Nine ships in the U.S. fleet were sunk and 21 ships were severely damaged during the attack. The overall death toll reached 2,350, including 68 civilians, and 1,178 injured.

Of the military personnel lost at Pearl Harbor, 1,177 were from the USS Arizona, whose forward section exploded when a Japanese bomb detonated near the battleship's ammunition magazine.

Ironically, the first shots of the war in the Pacific were actually fired by the destroyer USS Ward after a Japanese midget submarine surfaced outside of the harbor.

The Ward succeeded in sinking the sub one hour before the Japanese aerial attack began on the U.S. Navy base. Japan lost a total of 29 out of the 350 aircraft during the Sunday morning attack.

The next day, before a joint session of Congress, President Franklin Roosevelt asked for a declaration of war against the Empire of Japan, calling December 7, 1941, "a date which will live in infamy."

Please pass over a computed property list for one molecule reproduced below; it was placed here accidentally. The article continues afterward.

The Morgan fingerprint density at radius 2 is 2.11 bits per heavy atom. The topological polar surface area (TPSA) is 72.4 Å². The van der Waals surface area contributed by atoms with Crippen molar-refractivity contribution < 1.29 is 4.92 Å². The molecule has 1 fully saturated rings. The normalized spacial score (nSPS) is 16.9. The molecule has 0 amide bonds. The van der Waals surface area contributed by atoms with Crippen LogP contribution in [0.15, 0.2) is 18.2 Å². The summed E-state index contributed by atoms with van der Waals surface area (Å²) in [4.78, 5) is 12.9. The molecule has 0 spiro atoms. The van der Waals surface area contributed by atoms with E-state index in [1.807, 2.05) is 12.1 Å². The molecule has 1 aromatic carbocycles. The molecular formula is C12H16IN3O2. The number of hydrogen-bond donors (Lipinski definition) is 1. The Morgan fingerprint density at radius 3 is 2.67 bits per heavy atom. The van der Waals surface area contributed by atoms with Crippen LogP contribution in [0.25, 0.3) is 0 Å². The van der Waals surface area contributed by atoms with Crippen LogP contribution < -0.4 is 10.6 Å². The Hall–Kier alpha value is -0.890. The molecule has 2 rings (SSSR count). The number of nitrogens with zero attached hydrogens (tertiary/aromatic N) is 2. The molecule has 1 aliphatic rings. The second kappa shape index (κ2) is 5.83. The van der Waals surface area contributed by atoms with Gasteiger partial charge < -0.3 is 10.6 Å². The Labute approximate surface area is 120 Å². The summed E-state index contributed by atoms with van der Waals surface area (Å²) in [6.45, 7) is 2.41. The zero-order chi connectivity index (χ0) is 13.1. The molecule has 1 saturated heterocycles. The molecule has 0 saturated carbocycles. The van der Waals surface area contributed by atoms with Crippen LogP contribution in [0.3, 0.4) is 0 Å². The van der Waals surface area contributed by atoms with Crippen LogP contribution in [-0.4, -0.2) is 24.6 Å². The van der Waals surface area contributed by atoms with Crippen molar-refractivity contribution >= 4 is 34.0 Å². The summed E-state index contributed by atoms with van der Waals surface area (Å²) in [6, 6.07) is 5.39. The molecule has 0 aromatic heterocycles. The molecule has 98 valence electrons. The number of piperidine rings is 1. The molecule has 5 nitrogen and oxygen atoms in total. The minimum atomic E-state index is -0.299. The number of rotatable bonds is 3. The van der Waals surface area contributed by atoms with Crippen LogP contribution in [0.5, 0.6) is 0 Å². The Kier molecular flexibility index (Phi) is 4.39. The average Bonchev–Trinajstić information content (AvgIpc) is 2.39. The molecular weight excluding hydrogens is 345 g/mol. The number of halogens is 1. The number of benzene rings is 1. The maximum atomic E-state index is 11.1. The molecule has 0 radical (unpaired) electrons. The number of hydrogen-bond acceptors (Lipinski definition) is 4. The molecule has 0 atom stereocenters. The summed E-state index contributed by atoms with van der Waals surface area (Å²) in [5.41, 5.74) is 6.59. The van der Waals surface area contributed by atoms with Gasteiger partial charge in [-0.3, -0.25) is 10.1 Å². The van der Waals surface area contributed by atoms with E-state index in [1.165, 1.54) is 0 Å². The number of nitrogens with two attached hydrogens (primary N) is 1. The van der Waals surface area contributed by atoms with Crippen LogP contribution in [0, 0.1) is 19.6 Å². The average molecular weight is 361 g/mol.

Galleries Bring History to Life

The new museum features three main galleries -- The Road to War, Oahu 1941, and Attack and Aftermath.

The Road to War gallery depicts the pre-war Japanese and American world views through various audiovisual displays and interactive exhibits.

"The display examines the critical thinking of both nations at the time," Martinez explained. "It also shows how the battleship would soon become obsolete due to the advance of the aircraft carrier in warfare."

The Oahu 1941 exhibit shows civilian life in Hawaii as it was before the war. It also reveals the growing strategic importance of what was then mostly isolated islands.

As visitors enter the Attack and Aftermath gallery, they walk back in time to  Dec. 7, 1941 as the Japanese are attacking Pearl Harbor and Oahu.

Artifacts, displays, and oral memories of both the American and Japanese survivors will be used to highlight the events of that day. The Aftermath exhibit also feature life in the islands following the attack, the experiences of Japanese-Americans during the war, and the war as it continued to be waged in the Pacific.

Reliving the Human Loss